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DSCI 511: Programming for Data Science
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README.md

README.md

DSCI 511: Programming for Data Science

Overview of data structures, iteration, flow control, and program design relevant to data exploration and analysis. When and how to exploit pre-existing packages/libraries.

Course Learning Outcomes

By the end of the course, students are expected to:

  1. Translate fundamental programming concepts such as loops and conditionals into R and Python code.
  2. Translate a computational problem into efficient R and Python code.
  3. Understand and implement the basics of object-oriented programming in Python.
  4. Understand how to write functions in both R and Python.
  5. Produce human-readable code that incorporates best practices of programming and coding style.
  6. Predict the output of code based on R's scoping rules.

Assessments

This is an assignment-based course. You'll be evaluated as follows:

Assessment Weight Due Date Location
Lab Assignment 1 15% Saturday, Sept 15 at 18:00 Submit to Github
Lab Assignment 2 15% Saturday, Sept 22 at 18:00 Submit to Github
Quiz 1 20% Tuesday, Sept 25, 15:00-15:30 Your lab room
Lab Assignment 3 15% Saturday, Sept 29 at 18:00 Submit to Github
Lab Assignment 4 15% Wednesday, Oct 3 at 18:00 Submit to Github
Quiz 2 20% Friday, Oct 5, 14:40 Wood IRC Room 4

Tip: Use the lecture learning objectives as beacons when studying for your quizzes!

Lecture Details

Lecture Topic Pre-readings/Resources
1 Python datatypes and operators Python documentation: standard data types and builtin functions; Think Python: variables, expressions and statements, lists, tuples and strings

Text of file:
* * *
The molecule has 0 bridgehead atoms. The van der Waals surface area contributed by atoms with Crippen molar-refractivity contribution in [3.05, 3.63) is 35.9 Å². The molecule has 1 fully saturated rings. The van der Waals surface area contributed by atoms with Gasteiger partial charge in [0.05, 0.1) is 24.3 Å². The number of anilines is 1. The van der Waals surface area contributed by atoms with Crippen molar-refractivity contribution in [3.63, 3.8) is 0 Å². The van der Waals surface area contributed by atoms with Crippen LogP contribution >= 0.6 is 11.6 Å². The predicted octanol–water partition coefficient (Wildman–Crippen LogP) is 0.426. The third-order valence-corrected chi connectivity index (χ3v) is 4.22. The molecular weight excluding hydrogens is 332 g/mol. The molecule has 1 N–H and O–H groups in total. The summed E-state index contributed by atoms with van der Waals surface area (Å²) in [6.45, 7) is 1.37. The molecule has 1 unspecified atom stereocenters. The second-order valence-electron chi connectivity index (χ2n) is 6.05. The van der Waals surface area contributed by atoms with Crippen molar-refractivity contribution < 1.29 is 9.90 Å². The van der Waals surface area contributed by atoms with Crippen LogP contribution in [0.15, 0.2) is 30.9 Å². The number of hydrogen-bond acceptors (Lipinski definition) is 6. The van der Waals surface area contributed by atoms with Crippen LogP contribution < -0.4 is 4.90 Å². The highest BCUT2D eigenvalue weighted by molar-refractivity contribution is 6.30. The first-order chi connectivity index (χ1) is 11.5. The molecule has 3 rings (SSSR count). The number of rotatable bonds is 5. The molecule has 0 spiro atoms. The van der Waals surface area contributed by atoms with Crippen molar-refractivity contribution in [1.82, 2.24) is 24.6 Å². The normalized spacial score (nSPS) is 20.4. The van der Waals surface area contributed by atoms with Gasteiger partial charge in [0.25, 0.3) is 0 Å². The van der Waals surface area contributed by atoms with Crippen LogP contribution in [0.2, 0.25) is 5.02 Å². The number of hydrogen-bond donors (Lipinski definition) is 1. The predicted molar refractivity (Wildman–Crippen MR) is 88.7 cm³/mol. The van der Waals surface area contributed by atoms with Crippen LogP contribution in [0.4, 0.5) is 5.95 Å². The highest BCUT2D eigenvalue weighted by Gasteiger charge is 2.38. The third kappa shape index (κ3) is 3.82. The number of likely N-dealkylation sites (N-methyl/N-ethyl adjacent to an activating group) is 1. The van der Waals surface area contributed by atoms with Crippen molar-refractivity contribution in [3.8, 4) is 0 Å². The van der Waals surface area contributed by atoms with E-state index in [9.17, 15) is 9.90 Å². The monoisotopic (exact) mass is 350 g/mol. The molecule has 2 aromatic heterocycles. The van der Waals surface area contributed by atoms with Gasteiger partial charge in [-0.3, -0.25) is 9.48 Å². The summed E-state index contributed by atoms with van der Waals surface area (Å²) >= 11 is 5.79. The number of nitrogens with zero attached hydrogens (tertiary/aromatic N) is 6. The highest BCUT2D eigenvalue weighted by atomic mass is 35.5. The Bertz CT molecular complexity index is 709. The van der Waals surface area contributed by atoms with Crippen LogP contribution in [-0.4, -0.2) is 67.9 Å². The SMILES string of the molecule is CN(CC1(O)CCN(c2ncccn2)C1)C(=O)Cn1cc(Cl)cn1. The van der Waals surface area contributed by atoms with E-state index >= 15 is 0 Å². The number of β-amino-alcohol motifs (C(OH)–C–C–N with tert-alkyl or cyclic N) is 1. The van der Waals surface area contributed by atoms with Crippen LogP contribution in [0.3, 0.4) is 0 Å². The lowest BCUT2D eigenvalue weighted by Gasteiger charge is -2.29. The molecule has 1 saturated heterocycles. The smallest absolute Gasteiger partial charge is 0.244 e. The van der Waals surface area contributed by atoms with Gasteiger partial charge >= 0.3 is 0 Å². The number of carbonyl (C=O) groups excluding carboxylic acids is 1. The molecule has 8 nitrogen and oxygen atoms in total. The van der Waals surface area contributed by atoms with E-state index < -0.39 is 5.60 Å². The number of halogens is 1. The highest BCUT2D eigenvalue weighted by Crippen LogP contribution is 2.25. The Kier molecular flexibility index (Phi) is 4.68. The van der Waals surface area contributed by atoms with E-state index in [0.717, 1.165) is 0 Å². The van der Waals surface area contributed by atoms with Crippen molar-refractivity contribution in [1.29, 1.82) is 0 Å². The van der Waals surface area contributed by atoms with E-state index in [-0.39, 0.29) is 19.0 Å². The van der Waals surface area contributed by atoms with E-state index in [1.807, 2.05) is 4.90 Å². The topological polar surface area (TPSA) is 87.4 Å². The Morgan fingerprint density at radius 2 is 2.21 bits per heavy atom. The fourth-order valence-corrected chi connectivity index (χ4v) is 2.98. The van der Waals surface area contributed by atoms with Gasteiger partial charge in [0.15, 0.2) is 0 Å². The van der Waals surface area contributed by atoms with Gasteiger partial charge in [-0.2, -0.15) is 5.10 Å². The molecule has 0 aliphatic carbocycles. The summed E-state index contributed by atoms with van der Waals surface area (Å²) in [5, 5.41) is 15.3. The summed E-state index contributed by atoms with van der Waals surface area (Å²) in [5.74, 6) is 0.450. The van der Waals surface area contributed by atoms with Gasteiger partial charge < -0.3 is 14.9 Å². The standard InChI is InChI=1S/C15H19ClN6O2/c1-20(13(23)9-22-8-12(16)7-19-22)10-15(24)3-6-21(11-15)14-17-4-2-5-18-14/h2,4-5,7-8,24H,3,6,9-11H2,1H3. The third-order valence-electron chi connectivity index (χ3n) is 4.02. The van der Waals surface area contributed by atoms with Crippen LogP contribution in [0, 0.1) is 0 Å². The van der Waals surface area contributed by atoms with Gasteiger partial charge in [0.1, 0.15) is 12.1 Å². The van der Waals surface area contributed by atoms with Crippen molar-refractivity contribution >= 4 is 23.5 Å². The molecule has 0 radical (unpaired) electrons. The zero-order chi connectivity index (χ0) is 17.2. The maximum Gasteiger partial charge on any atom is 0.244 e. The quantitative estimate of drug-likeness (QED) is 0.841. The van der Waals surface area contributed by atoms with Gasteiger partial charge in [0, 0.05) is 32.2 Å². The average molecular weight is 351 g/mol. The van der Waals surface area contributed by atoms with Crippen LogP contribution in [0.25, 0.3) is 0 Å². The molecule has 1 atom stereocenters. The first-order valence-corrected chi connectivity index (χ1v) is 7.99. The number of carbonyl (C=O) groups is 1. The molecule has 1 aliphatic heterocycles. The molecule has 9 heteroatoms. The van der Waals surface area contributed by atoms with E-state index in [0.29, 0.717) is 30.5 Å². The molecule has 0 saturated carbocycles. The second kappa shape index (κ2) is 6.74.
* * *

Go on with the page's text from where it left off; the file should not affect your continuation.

2 Python control flow and functions Python documentation: control flow and functions
3 Python program design and testing Python Testing, PEP 257: Docstrings and NumPy docstring examples
4 Python classes, objects, modules and packages Python documentation: objects and classes and modules and packages
5-6 The R landscape - adv-r: Data Structures, except for the "Attributes" and "Factors" sections.

- adv-r: Subsetting, up until (but not including) "Missing/out of bounds indices".

7 Environments and Scoping

- adv-r: Functions: Lexical Scoping section

- adv-r: Environments: "Environment Basics" section, and "Function Environments" section (but don't worry about "binding environments" and "calling environments").

8 Programming for Humans

- Style guide, python: pep8

- Style guide, R: adv-r: Style

- adv-r: Exceptions and Debugging, sections "Debugging Tools" and "Defensive Programming"

If time remains, we will cover:

Topic Relevant Text
R "Vocabulary" adv-r: Vocabulary

Annotated Resources

Here are prominent course resources that we will be referring to:

  1. Python documentation
    • The Python documentation is a great resource for learning Python especially the Python tutorial.
  2. Think Python: How to Think Like a Computer Scientist
    • "How to Think Like a Computer Scientist" is a standard textbook for introductory programming courses. It includes case studies and exercises.
  3. Advanced R, by Hadley Wickham (free version online)
    • This is a prominent resource for R as a programming language, allowing the reader to dig deep into R. It anticipates readers to already have some programming background. Its first part on Foundations is closely aligned with the objectives of DSCI 511, and is therefore the textbook for the second half of the course. Gaining familiarity with this book will likely be an asset in your data science career.
  4. R swirl
    • For those new to R who want more practice with the basics.

Here are other resources that you might find useful:

Policies

Please see the general MDS policies.

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